What it was like to play under Bernard Haitink: the London Philharmonic Orchestra musicians remember the great maestro

Bernard Haitink is fondly remembered by the musicians who played under him, not least the members of the LPO, an orchestra he had an enduring relationship with

(GERMANY OUT)   Bernard Haitink (* 04. März 1929 in Amsterdam, Niederländischer Dirigent) leitet das Symphonieorchester des Bayerischen Rundfunks
in Begleitung der deutschen Alt-Sängerin Gerhild Romberger (* Sögel/Landkreis Emsland), des Kölner Domchor, einstudiert von Eberhard Metternich und des Chor des Bayerischen Rundfunks, einstudiert von Yuval Weinberg  Philharmonie Köln   (Photo by Brill/ullstein bild via Getty Images)

When Bernard Haitink died in October 2021, his loss was felt around the round, particularly by those who had played under him. As well as posts at the Royal Concertgebouw Orchestra, Chicago Symphony Orchestra and the Royal Opera House, Haitink’s longest stint as a conductor was with the London Philharmonic Orchestra, a relationship that extended the following decade as he took on the role of music director at Glyndebourne Opera, where the LPO was (and still is) resident.

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We asked some of the musicians of the London Philharmonic Orchestra to share their memories of working under the baton of the great Bernard Haitink.

Thomas Eisner: 1st Violin (1986–present)

‘My very first concerts as a new member of the London Philharmonic Orchestra were with Haitink; they were two Proms concerts, one was Ein Heldenleben;  the other Shostakovich’s Symphony No. 10. I recall feeling slightly anxious – having been used to life in the provinces, I was suddenly playing in a world-famous venue, in a big-time orchestra, with a renowned conductor. When we started playing the symphony, any angst I had initially had was quickly dispelled by  Haitink’s benign smile. I sensed he knew what I was going  through; indeed he had a unique ability to make everyone feel essential and needed. He was one of my absolute favourites.’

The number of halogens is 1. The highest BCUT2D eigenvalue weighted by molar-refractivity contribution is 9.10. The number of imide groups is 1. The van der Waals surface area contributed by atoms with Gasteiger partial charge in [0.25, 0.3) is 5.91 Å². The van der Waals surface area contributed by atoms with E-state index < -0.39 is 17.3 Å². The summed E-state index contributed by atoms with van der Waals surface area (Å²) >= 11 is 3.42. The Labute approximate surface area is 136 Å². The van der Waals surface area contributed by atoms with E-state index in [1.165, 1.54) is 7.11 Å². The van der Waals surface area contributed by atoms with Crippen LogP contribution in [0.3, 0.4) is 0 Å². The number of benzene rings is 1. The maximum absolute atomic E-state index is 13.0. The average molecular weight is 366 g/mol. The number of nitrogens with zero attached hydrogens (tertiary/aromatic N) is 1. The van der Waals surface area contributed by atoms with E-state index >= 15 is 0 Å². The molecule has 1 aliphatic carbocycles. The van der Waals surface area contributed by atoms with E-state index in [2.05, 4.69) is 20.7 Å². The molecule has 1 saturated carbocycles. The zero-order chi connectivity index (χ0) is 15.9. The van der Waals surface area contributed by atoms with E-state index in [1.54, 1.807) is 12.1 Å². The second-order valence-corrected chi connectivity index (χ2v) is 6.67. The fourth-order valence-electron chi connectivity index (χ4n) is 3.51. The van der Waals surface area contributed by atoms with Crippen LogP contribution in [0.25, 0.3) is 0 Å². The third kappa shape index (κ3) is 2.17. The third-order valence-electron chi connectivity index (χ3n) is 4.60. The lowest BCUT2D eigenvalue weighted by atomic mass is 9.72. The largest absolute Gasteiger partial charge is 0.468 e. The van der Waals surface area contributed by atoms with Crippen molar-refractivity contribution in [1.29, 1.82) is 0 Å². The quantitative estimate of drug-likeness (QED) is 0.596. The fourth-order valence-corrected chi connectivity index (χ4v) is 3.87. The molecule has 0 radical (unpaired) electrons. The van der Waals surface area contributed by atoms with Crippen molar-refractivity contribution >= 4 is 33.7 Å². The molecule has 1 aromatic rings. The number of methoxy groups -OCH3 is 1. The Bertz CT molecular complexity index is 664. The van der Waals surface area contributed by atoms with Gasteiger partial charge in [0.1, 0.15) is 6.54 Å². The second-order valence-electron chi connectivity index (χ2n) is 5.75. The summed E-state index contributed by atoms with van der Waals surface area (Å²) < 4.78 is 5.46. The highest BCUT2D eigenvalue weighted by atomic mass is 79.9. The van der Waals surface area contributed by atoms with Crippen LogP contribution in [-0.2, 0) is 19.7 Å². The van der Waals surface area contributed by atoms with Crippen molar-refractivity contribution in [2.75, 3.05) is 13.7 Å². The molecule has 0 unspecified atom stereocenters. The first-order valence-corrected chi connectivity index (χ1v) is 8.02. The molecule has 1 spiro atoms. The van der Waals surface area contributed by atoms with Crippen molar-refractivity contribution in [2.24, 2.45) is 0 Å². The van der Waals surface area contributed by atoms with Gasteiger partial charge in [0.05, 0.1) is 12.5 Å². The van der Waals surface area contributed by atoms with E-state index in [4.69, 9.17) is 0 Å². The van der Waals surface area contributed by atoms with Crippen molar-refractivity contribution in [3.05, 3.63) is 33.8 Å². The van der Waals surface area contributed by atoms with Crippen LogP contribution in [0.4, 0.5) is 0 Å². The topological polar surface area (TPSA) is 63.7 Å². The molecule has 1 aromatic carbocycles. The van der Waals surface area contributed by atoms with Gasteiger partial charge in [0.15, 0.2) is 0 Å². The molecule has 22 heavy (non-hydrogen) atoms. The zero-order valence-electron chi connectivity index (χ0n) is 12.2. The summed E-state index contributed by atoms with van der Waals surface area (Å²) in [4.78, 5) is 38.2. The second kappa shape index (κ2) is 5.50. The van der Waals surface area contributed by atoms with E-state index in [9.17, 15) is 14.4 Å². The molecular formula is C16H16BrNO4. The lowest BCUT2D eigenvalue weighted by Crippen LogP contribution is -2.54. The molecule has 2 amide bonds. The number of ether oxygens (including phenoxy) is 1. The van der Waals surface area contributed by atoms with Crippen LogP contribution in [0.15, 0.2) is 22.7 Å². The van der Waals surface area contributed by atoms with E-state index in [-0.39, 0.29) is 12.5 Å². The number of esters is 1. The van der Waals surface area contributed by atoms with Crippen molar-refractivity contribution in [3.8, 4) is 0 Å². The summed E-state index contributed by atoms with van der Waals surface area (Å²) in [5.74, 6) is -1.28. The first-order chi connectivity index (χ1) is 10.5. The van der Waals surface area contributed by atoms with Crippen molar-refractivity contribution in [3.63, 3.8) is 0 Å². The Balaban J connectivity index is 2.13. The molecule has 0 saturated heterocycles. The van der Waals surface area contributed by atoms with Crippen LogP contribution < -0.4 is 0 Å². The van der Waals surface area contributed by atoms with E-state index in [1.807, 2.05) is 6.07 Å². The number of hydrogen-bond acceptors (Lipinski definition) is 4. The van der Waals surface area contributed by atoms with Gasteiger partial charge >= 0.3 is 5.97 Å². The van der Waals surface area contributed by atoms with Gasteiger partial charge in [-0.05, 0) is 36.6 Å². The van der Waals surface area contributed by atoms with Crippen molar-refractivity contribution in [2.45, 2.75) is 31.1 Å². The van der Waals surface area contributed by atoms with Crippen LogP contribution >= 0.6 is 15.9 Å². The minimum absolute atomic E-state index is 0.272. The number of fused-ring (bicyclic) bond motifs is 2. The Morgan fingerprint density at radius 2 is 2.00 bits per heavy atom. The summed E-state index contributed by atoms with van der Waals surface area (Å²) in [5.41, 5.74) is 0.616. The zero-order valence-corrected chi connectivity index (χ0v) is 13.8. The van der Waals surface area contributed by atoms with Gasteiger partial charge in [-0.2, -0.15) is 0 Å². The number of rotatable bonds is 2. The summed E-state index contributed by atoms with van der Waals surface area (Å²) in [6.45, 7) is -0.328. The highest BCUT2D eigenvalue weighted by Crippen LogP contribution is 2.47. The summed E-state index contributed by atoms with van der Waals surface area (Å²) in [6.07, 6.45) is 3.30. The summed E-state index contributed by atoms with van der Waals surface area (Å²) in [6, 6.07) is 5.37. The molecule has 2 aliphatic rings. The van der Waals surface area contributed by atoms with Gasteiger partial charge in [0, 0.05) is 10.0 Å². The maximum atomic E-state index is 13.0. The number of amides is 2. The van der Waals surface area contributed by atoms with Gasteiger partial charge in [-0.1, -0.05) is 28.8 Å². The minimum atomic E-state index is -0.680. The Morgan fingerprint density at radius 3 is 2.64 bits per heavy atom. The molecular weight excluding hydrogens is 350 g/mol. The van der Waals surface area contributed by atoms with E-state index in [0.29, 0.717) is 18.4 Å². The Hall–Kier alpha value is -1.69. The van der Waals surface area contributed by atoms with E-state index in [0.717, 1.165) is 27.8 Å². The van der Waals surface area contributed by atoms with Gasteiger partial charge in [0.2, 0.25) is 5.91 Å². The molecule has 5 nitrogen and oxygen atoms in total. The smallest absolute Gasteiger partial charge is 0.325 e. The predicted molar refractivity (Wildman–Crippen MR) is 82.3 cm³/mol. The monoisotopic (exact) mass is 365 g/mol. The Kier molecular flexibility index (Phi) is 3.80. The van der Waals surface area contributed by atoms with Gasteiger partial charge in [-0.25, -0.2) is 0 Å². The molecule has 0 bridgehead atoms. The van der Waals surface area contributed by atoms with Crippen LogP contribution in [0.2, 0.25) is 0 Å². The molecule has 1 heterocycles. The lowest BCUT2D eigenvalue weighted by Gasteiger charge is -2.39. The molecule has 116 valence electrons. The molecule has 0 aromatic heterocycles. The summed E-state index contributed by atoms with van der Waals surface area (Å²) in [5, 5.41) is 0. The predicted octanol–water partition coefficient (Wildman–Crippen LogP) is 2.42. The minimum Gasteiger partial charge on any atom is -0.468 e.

Rodney Friend: Leader (1964–76)

‘I was leader of the London Philharmonic Orchestra during the first nine  years  of Bernard Haitink’s tenure with the LPO. I was then appointed leader of the  New York Philharmonic. With these two orchestras I was privileged to work with the greatest conductors of the second half of the 20th century, and if I was  to make a list as to who constantly produced the highest level of uniformed orchestral energy and respect, Haitink would be first on my list.

He received, through his powerful yet modest personality, a clarity and atmosphere of total respect from all the musicians as he expected and received our very best efforts. Rehearsals were free of lectures, as he had complete trust in our instrumental abilities.  I missed him very much when I left the LPO. I missed his honesty, modesty, loyalty, friendship and sense of humour –  but most of all I missed playing the great literature with him.’

Christopher Seaman: Principal Timpanist (1964–68)